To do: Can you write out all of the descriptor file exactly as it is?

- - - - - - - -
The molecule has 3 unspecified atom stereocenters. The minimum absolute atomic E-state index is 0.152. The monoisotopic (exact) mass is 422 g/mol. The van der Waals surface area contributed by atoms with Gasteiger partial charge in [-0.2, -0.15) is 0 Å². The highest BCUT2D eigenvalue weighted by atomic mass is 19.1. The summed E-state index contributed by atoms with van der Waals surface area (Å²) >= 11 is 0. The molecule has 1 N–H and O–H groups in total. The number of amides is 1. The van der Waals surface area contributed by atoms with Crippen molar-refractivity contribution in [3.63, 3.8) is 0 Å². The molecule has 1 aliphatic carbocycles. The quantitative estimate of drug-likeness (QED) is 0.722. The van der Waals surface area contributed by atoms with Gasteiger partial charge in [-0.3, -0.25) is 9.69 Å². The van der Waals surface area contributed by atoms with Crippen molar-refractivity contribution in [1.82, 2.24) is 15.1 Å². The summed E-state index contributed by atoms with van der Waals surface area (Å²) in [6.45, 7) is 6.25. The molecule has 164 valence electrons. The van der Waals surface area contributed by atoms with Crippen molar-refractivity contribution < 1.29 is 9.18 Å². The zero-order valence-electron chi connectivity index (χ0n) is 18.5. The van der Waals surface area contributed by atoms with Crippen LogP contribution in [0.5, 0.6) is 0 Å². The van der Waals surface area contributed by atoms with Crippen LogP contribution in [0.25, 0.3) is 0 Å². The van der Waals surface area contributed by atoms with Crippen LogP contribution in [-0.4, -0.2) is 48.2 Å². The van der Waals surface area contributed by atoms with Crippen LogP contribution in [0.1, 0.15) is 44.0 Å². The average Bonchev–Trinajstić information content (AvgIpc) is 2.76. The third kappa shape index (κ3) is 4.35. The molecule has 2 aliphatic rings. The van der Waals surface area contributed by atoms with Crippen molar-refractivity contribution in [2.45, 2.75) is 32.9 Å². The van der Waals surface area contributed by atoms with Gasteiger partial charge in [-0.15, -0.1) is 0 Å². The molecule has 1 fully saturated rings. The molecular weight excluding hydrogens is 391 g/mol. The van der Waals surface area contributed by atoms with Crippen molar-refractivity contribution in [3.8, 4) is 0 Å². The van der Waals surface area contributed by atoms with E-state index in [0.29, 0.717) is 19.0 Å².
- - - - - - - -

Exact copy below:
The molecule has 3 unspecified atom stereocenters. The minimum absolute atomic E-state index is 0.152. The monoisotopic (exact) mass is 422 g/mol. The van der Waals surface area contributed by atoms with Gasteiger partial charge in [-0.2, -0.15) is 0 Å². The highest BCUT2D eigenvalue weighted by atomic mass is 19.1. The summed E-state index contributed by atoms with van der Waals surface area (Å²) >= 11 is 0. The molecule has 1 N–H and O–H groups in total. The number of amides is 1. The van der Waals surface area contributed by atoms with Crippen molar-refractivity contribution in [3.63, 3.8) is 0 Å². The molecule has 1 aliphatic carbocycles. The quantitative estimate of drug-likeness (QED) is 0.722. The van der Waals surface area contributed by atoms with Gasteiger partial charge in [-0.3, -0.25) is 9.69 Å². The van der Waals surface area contributed by atoms with Crippen molar-refractivity contribution in [1.82, 2.24) is 15.1 Å². The summed E-state index contributed by atoms with van der Waals surface area (Å²) in [6.45, 7) is 6.25. The molecule has 164 valence electrons. The van der Waals surface area contributed by atoms with Crippen molar-refractivity contribution < 1.29 is 9.18 Å². The zero-order valence-electron chi connectivity index (χ0n) is 18.5. The van der Waals surface area contributed by atoms with Crippen LogP contribution in [0.5, 0.6) is 0 Å². The van der Waals surface area contributed by atoms with Crippen LogP contribution in [0.25, 0.3) is 0 Å². The van der Waals surface area contributed by atoms with Crippen LogP contribution in [-0.4, -0.2) is 48.2 Å². The van der Waals surface area contributed by atoms with Crippen LogP contribution in [0.1, 0.15) is 44.0 Å². The average Bonchev–Trinajstić information content (AvgIpc) is 2.76. The third kappa shape index (κ3) is 4.35. The molecule has 2 aliphatic rings. The van der Waals surface area contributed by atoms with Crippen molar-refractivity contribution in [2.45, 2.75) is 32.9 Å². The van der Waals surface area contributed by atoms with Gasteiger partial charge in [-0.15, -0.1) is 0 Å². The molecule has 1 fully saturated rings. The molecular weight excluding hydrogens is 391 g/mol. The van der Waals surface area contributed by atoms with Crippen molar-refractivity contribution in [3.8, 4) is 0 Å². The van der Waals surface area contributed by atoms with E-state index in [0.29, 0.717) is 19.0 Å².